Another project you might consider is revisiting the same location, subject, or person multiple times over the years. As a portrait photographer, I’m not very interested in places and things. However, I was impressed by the work of photographer Michael Pach, who photographed the same tree every day for a full year: Same Tree / Different Day. His approach to this project was to photograph the tree from the same location each day, but at different times. Your approach might have been to shoot the subject at different distances and various angles, using a variety of cameras and lenses. Either approach would give insight into the different statements we can make about a single object. If you were to undertake a project such as this, you could tell the story as you see fit. For Michael, that meant photographing the same tree each day. For you, it might mean taking photographs periodically on one city street as the seasons change throughout the year.

Photographer Frans Hofmeester created a project that is similar in concept but different with regard to the subject matter. He regularly photographed a portrait of his daughter using similar lighting and background for 21 consecutive years. The final images were assembled into a video that is as heartwarming as it is heartbreaking. Perhaps only a parent can understand, but the speed at which the years fly by in the video is the speed at which they seem to fly by in real life. It is worth noting that this project took little time to create and did not require any special camera or lighting gear. If you are a photographer, it’s hard to justify not doing something along these lines,especially if you have a new pet or child in your family. You have the camera, and if you look hard enough, you can probably find the subject matter as well, but do you have the dedication to see a project like this through to completion?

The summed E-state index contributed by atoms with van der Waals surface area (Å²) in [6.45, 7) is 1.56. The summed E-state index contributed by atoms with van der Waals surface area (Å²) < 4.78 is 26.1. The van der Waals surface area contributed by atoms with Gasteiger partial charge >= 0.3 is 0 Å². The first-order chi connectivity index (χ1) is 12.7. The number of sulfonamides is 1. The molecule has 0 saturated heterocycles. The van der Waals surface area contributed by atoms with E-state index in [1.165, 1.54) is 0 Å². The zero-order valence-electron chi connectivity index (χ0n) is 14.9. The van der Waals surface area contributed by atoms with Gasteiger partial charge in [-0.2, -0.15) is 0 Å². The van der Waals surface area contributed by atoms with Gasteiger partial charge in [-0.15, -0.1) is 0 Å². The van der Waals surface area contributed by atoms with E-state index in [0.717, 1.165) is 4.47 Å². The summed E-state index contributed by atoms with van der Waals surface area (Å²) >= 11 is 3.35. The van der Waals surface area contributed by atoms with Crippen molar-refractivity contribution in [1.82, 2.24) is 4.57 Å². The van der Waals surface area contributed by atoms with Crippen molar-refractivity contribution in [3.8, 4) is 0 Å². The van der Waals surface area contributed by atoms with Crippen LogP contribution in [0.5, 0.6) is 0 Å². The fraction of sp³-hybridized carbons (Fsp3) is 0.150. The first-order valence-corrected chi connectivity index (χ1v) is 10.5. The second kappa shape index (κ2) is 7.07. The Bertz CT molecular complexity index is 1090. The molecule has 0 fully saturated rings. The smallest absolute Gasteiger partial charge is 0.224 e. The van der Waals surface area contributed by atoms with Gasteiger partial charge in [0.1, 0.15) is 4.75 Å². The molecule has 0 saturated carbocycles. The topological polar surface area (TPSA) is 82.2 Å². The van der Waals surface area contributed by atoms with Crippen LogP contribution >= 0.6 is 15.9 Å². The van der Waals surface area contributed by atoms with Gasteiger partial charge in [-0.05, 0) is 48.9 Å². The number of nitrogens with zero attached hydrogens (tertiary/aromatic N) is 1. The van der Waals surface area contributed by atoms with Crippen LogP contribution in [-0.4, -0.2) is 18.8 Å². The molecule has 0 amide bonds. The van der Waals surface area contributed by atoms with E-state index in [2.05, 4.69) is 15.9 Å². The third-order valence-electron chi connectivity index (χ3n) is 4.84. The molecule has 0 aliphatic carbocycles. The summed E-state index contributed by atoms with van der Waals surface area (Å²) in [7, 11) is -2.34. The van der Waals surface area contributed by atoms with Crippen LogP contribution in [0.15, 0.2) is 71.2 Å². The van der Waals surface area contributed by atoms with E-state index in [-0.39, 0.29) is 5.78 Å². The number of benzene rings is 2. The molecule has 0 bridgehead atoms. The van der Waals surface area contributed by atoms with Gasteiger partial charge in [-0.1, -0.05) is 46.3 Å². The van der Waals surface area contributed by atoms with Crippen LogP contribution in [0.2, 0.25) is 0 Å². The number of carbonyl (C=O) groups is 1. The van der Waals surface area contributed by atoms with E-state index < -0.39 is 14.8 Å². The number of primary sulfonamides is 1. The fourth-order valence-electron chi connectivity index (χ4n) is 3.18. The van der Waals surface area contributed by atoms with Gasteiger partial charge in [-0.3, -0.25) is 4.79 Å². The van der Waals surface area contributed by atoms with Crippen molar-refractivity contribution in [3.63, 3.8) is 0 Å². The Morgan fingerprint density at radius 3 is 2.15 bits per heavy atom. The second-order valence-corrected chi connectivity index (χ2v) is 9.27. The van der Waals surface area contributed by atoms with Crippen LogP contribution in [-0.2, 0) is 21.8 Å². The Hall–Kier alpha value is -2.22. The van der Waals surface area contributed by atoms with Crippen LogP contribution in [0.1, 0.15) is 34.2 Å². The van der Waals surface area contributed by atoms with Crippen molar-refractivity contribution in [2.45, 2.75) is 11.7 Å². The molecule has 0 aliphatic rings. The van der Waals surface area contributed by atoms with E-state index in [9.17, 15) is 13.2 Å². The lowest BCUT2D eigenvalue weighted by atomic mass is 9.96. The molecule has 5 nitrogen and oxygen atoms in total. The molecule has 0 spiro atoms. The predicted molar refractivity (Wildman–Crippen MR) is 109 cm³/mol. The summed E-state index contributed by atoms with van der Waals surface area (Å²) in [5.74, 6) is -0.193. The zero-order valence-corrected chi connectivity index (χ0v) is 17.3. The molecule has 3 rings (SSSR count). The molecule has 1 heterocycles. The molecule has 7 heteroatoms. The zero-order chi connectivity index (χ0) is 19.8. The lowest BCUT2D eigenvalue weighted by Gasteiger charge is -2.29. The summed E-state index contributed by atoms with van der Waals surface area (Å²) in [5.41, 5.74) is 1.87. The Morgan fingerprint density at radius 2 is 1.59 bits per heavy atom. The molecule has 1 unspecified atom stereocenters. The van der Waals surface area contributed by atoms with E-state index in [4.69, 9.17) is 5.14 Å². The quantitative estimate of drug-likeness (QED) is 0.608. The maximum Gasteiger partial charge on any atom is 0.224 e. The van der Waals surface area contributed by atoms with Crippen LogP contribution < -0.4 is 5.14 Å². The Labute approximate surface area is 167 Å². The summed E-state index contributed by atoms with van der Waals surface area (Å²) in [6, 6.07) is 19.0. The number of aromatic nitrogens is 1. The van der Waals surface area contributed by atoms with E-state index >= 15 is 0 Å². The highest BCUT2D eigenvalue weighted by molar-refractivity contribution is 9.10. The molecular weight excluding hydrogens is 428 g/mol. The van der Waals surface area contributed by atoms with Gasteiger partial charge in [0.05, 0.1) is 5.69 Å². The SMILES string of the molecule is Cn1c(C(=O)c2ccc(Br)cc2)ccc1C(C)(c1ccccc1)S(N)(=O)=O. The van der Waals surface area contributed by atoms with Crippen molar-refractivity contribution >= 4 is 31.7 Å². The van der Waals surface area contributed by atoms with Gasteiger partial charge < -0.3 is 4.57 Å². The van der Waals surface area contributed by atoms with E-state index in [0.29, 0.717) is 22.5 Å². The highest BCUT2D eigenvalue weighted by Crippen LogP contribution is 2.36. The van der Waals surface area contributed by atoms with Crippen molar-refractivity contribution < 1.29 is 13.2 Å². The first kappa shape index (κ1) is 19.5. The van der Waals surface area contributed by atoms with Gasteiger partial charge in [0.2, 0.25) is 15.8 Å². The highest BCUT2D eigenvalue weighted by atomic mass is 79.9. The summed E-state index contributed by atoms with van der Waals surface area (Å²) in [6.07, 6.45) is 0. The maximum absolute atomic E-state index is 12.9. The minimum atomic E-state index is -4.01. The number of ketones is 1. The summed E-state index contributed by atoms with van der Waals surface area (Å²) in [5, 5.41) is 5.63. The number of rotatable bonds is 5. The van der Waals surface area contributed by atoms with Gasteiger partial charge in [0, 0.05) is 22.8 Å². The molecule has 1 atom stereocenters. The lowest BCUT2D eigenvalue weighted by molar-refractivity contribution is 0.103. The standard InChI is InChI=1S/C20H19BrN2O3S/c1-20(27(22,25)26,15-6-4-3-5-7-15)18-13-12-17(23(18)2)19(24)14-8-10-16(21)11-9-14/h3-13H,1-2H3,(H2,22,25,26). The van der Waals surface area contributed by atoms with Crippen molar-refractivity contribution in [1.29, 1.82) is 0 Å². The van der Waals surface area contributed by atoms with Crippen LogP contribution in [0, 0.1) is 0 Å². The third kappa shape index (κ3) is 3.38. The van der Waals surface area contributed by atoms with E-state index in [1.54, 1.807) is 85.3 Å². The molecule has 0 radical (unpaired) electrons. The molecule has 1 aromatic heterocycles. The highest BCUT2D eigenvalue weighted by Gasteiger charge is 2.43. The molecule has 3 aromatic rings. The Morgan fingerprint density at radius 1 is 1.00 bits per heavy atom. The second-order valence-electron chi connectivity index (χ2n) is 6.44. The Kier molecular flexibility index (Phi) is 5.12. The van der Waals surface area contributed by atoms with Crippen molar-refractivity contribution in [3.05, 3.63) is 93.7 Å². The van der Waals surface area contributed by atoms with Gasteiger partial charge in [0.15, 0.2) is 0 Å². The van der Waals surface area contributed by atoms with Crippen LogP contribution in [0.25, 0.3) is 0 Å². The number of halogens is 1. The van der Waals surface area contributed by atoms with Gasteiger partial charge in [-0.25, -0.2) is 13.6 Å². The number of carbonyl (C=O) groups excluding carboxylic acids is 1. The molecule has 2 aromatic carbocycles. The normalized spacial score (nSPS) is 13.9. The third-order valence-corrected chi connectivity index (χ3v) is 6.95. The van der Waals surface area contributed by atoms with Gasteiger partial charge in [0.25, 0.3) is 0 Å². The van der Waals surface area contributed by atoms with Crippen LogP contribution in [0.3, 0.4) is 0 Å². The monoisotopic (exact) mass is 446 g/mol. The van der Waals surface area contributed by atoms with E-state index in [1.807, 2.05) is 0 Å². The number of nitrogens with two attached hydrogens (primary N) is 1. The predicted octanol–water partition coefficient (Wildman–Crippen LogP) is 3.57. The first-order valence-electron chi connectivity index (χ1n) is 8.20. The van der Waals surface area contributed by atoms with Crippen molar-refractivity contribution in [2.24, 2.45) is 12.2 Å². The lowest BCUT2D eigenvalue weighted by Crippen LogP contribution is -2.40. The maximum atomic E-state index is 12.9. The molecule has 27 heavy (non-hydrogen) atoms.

In 2023, I’ll be undertaking a 365 Project. For the past two years, I’ve begun the project on New Year’s Day and bailed on it before even reaching Valentine’s Day. But at this moment, I am inspired, and I hope you are too. If you have other ideas for personal projects, please share them in the comments.

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5 Comments
Michelle VanTine's picture

I love this article. A few years ago, I wanted to get into sports photography and so for one year I did one (non-paid) shoot a month for a year in sports. The next year, I started booking paid clients from that portfolio. Now, 5 years later about 30% of my work is pretty high-profile sports contracts. It all started from these personal assignments.

John Ricard's picture

I've seen a lot of photographers open doors through personal work. It hasn't worked out all that well for me, but I know for certain it has worked for a lot of photographers.

Michelle VanTine's picture

*yet. "It hasn't worked for me " *yet" :)

Carieo crenshaw's picture

This also worked out for me as well, I started shooting nothing but fashion then child sports now I'm a broadcast Enginner/ Camera opp at the Mercedes Benz stadium, once they noticed my photoshop work along with how I deal with clients, I was instantly promoted. now I shoot all soccer games, all football and college play off games. everything happens so fast and you gain a lot by doing personal projects.

John Ricard's picture

Sounds like a great gig.